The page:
The Evolutionary Studies (EvoS) Department presented Paleolithic nutrition expert Robb Wolf as part of their seminar series for the spring semester.
The seminar, “Darwinian Medicine: Maybe There IS Something to this Evolution Thing” attracted a full audience on Monday, Feb. 27 in Lecture Center 100.
Wolf is a former research biochemist and one of the leading experts in Paleolithic nutrition.
“Robb Wolf is a world-renowned expert and health and nutrition. He is a New York Times best-selling author,” Assistant Professor of History Hamilton Stapell said.
Wolf is the author of “The Paleo Diet.” The book takes a look at the “ancestral health” movement. This movement focuses on thinking about nutrition and exercise in terms of what our bodies were “designed” to do under ancestral conditions.
“The basic idea is that modern human environments — with large-scale societies, agriculture and advanced healthcare — are evolutionarily new, and our bodies did not evolve under these conditions,” Glenn Geher, director of the EvoS program and chair and professor of the Psychology Department, said. “Thinking about the conditions under which humans did evolve — and matching our diets and exercise regimens to those conditions — helps us achieve healthier lives.”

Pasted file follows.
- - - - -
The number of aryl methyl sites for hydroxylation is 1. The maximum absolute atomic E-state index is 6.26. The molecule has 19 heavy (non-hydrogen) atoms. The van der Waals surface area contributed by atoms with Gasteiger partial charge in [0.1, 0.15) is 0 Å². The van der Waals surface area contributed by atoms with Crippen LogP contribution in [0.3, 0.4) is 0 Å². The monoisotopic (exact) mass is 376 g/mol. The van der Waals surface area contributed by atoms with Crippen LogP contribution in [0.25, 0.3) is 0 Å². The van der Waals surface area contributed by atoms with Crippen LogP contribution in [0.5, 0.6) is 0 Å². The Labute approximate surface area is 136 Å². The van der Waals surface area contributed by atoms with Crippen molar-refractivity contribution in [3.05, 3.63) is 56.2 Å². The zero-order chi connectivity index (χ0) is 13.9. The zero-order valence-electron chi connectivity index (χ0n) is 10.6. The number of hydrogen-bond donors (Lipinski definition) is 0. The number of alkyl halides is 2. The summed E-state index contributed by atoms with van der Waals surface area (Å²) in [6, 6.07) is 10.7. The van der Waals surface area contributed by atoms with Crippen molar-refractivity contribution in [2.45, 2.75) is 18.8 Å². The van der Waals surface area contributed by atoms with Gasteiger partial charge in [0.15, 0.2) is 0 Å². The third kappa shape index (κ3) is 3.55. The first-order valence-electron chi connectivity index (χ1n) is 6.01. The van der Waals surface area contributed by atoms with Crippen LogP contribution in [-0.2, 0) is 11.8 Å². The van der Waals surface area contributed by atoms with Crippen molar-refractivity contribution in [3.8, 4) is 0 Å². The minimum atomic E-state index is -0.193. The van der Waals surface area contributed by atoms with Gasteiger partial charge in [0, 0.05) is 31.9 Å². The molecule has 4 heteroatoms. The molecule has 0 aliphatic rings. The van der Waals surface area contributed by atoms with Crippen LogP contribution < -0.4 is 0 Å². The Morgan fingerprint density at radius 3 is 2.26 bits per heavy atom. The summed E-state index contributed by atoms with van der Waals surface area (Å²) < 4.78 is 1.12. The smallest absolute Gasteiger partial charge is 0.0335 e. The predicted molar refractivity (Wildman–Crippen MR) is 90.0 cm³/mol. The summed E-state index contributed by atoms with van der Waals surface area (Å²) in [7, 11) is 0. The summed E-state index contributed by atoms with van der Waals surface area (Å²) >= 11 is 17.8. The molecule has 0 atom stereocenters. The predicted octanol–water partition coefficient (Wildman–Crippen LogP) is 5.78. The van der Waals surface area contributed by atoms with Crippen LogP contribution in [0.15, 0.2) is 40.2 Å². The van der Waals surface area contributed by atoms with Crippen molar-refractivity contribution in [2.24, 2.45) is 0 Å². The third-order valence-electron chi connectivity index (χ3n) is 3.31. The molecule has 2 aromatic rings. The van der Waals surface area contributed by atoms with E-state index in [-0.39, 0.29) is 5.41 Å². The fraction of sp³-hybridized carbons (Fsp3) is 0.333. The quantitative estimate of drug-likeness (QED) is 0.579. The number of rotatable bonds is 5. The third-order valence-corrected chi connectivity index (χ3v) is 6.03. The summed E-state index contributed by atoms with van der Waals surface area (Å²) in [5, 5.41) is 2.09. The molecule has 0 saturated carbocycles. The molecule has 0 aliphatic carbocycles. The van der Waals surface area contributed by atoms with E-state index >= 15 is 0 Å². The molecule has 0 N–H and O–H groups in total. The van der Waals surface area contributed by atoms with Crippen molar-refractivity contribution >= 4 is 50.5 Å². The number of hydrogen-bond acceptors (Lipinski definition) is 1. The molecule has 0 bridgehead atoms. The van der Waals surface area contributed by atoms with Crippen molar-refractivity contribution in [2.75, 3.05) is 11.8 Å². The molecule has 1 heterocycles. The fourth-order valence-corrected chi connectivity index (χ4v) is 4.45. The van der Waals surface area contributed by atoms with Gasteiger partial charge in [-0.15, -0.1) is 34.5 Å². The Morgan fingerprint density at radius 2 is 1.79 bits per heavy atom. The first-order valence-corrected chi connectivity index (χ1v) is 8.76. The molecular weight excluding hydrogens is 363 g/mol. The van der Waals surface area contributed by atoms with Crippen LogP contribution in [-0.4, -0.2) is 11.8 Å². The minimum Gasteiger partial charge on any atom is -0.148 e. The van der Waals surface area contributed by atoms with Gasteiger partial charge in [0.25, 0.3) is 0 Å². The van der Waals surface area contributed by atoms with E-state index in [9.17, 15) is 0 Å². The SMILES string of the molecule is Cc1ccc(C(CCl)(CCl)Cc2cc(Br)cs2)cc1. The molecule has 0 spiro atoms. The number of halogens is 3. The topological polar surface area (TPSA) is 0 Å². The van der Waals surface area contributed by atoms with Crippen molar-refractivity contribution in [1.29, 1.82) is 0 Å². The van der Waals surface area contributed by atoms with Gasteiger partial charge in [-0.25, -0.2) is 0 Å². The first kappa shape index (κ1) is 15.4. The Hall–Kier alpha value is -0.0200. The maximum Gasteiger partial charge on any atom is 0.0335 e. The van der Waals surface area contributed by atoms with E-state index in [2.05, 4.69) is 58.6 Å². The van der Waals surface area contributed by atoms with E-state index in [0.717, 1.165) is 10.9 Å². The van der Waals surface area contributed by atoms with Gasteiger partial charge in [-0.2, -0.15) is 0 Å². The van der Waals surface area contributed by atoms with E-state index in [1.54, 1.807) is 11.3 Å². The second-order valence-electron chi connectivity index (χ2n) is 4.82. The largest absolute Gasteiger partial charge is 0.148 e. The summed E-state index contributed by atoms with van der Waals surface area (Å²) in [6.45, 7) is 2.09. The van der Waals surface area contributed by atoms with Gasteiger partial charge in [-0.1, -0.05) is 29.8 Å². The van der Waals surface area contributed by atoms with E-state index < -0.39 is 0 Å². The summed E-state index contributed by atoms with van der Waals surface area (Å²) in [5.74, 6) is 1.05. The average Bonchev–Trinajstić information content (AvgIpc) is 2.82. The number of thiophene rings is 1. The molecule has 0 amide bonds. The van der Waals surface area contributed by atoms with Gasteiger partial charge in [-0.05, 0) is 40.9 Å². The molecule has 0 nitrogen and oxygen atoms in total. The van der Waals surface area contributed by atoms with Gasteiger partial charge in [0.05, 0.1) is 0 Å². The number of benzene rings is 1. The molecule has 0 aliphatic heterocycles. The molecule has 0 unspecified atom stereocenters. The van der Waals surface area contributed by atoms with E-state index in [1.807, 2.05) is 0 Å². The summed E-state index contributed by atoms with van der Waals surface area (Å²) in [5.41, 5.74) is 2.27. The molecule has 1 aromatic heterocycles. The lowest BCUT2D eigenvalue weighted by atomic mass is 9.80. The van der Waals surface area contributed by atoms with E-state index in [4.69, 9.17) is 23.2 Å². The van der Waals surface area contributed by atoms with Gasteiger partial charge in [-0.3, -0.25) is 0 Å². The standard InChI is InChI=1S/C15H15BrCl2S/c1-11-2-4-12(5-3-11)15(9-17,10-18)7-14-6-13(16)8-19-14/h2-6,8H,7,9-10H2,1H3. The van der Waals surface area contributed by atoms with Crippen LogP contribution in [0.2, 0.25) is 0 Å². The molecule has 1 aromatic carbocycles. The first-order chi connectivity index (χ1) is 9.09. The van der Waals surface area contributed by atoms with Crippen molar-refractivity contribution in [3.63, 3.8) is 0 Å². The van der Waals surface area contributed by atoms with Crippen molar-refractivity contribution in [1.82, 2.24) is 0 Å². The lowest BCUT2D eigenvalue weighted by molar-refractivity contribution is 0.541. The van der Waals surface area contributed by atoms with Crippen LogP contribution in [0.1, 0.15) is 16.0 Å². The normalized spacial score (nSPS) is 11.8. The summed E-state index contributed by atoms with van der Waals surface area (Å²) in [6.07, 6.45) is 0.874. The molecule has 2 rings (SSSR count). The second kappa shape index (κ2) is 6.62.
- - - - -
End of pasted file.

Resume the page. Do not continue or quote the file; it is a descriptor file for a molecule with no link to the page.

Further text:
Darwinian Medicine takes human evolution into account. Geher said this approach looks at bodily processes and symptoms from the evolutionary perspective.
“Instead of simply ameliorating symptoms, this approach asks, ‘Why is this symptom typical of our species?’” Geher said.
Beginning in the fall of 2007, the EvoS program aims to show how relevant evolution is across academic disciplines. Geher said he believes that the program continues to spearhead the international evolutionary studies movement.
Currently, EvoS has nearly 40 minors and nearly 80 students signed up for EVO 301 (Evolutionary Studies Seminar) each spring.
“We’ve brought in some of the top minds worldwide on the topic of evolution for more than five years now and bringing in Robb Wolf will help us continue to maintain our reputation as one of the premier interdisciplinary evolution programs worldwide,” Geher said.